The River Bank (61 x 45.5 cm)

This is a typical, Australian bush landscape. The artist loved the Australian bush and studied the techniques used by Australian Impressionist painters from the mid to late 1800’s.

In this painting, he has created a meandering path that goes to a place unknown, and the viewer’s eyes are compelled to follow it.

In order to give balance to the composition, the painting has been roughly divided into thirds, horizontally. The lower part of the painting is very spacious and covered in grass, the mid-section is crowded with beautiful eucalyptus tree trunks and scrub, and the top section holds the tree tops, mountains and sky. In painting the trees, the artist used the ‘cropping’ techniques used by Impressionist painters.

It is a sunny day, and the silky, smooth tree trunks reflect light that enters from the right side of the painting. They also absorb some of the colours of the foreground. Yellow, as well as being the dominant colour, gives energy to the painting and has been added to other colours. It stimulates the senses, and helps in creating a shimmering effect.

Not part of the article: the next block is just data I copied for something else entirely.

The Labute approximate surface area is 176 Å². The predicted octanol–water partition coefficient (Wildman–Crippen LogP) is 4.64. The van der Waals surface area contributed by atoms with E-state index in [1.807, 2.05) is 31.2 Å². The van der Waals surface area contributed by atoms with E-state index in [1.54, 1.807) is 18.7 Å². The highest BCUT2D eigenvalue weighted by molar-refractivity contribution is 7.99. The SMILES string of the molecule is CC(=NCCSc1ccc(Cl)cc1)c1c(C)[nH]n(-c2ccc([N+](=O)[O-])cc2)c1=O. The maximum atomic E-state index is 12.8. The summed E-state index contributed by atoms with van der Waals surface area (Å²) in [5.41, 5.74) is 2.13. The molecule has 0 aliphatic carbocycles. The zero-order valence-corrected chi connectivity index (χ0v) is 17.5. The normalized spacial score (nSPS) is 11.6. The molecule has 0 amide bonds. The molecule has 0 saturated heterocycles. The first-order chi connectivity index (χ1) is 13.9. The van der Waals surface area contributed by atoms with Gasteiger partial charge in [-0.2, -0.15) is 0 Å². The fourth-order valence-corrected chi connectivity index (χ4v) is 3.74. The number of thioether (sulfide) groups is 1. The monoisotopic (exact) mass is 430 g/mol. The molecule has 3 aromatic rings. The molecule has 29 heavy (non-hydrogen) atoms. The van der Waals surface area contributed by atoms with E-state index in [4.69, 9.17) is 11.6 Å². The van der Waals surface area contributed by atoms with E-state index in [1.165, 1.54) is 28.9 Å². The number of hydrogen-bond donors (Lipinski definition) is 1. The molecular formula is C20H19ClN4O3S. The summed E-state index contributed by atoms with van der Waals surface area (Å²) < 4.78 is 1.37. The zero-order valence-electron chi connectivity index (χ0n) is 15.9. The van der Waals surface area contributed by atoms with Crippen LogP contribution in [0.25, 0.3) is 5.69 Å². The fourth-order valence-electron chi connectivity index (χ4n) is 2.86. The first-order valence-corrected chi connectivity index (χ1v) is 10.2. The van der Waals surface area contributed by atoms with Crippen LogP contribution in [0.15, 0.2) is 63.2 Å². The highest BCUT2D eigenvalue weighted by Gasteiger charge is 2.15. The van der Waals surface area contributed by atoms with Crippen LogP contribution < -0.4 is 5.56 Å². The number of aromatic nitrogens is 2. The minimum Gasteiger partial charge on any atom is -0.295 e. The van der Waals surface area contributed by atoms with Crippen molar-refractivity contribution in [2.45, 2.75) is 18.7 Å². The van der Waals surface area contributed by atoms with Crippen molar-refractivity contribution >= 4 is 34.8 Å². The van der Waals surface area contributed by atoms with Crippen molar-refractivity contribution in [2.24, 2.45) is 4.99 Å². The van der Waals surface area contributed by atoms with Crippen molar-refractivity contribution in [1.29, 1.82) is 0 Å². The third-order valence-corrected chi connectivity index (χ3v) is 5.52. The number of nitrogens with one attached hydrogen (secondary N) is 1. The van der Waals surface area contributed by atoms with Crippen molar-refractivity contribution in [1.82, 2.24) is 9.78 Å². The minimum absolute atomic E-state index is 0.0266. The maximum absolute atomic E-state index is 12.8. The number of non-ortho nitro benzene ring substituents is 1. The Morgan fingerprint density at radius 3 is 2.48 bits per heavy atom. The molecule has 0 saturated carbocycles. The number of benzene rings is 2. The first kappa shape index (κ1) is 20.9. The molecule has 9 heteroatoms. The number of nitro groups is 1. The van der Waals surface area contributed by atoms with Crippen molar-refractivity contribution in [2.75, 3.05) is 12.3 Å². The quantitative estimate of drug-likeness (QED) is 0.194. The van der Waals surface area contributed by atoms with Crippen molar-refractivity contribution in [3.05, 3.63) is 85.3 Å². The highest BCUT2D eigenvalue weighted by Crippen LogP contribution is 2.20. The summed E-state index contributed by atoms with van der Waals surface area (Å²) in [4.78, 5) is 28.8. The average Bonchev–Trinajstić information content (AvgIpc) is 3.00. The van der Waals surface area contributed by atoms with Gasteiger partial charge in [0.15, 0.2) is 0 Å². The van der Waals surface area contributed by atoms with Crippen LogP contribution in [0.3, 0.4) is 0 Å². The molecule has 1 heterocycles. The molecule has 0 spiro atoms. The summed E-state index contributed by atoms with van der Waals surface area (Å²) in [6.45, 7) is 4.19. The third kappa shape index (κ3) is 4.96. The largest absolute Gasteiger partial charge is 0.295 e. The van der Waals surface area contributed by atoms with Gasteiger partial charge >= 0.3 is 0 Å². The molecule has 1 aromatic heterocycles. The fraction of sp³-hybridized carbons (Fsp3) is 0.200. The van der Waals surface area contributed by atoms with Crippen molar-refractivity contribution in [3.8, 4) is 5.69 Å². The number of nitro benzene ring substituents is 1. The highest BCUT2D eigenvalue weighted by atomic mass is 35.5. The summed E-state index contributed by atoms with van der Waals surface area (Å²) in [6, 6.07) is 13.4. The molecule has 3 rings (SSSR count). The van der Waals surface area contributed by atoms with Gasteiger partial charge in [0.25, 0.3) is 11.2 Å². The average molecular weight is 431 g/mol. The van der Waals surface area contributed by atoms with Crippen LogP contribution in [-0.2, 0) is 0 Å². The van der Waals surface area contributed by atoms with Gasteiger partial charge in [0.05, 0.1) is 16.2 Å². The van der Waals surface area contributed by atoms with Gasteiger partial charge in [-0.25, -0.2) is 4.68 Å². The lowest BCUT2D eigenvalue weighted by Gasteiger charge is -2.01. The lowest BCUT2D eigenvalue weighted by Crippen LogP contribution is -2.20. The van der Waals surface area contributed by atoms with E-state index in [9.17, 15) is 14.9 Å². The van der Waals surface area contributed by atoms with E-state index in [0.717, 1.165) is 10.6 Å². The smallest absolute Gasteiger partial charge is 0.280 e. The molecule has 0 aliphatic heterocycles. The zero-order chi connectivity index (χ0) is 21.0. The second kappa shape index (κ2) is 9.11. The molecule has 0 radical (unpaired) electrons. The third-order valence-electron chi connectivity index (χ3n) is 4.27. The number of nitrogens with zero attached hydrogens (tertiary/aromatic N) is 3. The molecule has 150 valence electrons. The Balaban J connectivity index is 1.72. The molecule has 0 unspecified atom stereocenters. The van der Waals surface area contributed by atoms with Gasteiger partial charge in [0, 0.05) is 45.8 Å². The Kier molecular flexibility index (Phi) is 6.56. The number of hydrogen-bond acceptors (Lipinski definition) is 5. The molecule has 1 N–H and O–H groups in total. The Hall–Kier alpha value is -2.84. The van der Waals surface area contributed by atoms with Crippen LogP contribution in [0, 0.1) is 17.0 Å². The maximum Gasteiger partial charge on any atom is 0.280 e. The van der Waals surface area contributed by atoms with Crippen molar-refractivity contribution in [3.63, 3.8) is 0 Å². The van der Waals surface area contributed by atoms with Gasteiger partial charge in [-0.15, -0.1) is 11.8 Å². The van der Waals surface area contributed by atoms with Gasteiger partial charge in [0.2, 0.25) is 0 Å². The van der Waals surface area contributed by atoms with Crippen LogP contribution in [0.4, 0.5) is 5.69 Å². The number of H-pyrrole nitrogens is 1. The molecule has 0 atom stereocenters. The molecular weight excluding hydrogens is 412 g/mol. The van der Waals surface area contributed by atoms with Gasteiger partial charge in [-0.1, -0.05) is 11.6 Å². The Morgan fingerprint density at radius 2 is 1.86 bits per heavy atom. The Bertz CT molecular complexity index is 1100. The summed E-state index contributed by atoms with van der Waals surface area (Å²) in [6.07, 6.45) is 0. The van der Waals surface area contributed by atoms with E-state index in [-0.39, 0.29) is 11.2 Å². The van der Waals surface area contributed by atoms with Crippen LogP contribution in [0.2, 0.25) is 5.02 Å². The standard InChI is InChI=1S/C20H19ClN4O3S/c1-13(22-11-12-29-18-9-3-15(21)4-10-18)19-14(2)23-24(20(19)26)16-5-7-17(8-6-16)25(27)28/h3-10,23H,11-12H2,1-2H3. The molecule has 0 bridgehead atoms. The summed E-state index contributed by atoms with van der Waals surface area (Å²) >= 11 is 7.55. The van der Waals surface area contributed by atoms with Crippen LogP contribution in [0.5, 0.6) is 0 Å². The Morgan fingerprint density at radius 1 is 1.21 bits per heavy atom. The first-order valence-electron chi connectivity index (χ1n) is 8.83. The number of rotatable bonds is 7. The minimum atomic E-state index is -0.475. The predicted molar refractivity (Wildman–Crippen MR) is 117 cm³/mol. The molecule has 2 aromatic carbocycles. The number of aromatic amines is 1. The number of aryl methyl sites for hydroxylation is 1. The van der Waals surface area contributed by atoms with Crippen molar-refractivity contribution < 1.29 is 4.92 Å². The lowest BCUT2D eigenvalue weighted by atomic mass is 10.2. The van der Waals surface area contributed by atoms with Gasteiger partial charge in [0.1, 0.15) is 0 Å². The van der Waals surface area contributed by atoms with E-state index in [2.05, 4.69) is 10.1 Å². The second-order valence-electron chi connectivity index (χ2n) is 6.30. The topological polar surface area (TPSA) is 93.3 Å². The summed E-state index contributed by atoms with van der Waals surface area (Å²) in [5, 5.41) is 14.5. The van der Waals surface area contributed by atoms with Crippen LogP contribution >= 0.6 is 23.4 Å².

The mid-section of the painting is very ‘busy,’ and has lots of bushes, saplings and grass. The trunks of the trees have been painted at different angles, and this makes the painting look more real and natural.

The artist used a medium sized, very soft, round brush to dab overlapping, analogous colours, (colours side by side on the colour wheel), loosely on the canvas, in order to create a wave of grass in the foreground. Touches of red-violet are in contrast to the yellow colours, and are used for bark on the trees, as well as being dotted over the canvas to keep it ‘fluid’.

The bright foreground colours flow through the central treed section to the horizon, where they meet the mid tones of the mountains, that transition into a hazy sky. By reducing the height of the trees as the scene recedes, an illusion of visual depth occurs. By placing a small tree in the foreground, it became anchored to the remainder of the painting, and helped pull it together. 

Attention has been paid to detail, and much time and effort was taken to paint detail into the landscape.

The mood is peaceful and inviting, and the countryside that the artist so loved, is glorious.

Acrylic on Masonite, date unknown. (Cleaned and framed. Signature strengthened during restoration.)

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